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Savers will lose out to failing banks

Building society savers and borrowers face poorer interest rates because of an "unfair" compensation scheme that bails out failed banks.

More than 110 MPs, including Dover's Gwyn Prosser, are calling on the Government to change the Financial Services Compensation Scheme (FSCS) levy so that it does not have such a "disproportionate" impact on building societies.

They argue in an Early Day Motion that the current allocation of the FSCS levy "works to the detriment of building societies’ members, their savers and borrowers."

Building societies will have to stump up around £200 million a year between them over the next three years to prop up Bradford & Bingley, and Icelandic banks. equivalent to about 15 per cent of the sector’s pre-tax profits.

Chatham-based Kent Reliance Building Society, one of 700 deposit takers obliged to chip into the scheme, faces a £4.5 million three-year bill.

Chairman Malcolm Mackenzie said it was never intended to rescue a big bank and the decision to call on the scheme to bail out B&B was made "without any regard to the impact on the building society industry."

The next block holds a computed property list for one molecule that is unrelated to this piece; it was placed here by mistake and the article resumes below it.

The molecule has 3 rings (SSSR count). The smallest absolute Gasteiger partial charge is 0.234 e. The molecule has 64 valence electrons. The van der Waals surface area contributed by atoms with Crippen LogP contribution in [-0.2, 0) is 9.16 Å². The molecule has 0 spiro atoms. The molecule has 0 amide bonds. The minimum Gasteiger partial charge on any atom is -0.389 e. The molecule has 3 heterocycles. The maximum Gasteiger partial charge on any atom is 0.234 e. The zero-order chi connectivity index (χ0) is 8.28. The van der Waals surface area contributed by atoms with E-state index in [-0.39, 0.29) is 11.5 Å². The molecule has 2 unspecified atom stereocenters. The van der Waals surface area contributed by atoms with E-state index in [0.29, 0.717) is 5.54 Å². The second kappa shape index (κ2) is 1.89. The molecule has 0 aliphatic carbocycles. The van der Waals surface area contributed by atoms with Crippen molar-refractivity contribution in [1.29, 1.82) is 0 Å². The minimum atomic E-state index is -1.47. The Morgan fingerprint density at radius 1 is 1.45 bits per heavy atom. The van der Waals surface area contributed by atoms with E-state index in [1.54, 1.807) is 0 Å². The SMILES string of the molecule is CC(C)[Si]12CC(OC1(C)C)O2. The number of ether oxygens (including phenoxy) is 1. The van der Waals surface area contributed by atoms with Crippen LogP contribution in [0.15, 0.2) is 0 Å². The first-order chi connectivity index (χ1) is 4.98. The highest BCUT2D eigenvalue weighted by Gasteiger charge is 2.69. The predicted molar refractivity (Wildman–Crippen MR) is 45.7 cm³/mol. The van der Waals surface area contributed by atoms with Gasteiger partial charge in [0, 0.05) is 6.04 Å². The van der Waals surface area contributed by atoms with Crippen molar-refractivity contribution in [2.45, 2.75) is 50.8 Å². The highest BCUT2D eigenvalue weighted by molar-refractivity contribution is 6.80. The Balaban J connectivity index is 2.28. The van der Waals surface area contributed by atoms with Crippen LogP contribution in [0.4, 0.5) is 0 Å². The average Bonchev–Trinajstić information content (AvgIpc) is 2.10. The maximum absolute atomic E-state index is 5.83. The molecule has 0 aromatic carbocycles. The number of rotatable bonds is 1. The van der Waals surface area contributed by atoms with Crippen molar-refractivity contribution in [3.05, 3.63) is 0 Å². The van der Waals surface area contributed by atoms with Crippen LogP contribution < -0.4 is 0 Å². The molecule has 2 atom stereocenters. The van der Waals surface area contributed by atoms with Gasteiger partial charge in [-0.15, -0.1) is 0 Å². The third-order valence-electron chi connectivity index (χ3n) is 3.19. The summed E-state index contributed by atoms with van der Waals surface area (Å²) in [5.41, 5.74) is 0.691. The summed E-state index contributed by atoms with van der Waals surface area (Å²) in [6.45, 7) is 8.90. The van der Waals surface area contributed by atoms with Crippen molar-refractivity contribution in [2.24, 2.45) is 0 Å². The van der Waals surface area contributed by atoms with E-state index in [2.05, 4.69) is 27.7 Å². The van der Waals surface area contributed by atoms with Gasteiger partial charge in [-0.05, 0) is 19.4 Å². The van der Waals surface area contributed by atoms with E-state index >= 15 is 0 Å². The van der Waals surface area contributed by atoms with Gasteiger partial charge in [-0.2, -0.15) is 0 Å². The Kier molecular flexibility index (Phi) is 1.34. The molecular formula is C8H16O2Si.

"The burden of the call has caused a number of building societies to give up after perhaps more than 150 years of trading and it is unfair and unforgiveable," he said.

No investor had lost money with a building society in the last 100 years, no building society had asked for public money, and not one penny of taxpayers’ money had been used to prop up building societies.

KRBS made a pre-tax profit of £12.6m last year and the levy would have to come out of profits, Mr Mackenzie warned. "That means our rates will not be as good as they would be for the next few years."

Rob Procter, deputy chief executive, added: "We are bailing out banks that took bigger risks. So you have got prudent building societies owned by their members who are having to pay massive sums of money to bail out imprudent banks for their errors." Another bank collapse would make the situation even worse. Building societies want to see the scheme replaced by one designed only to rescue failed building societies.

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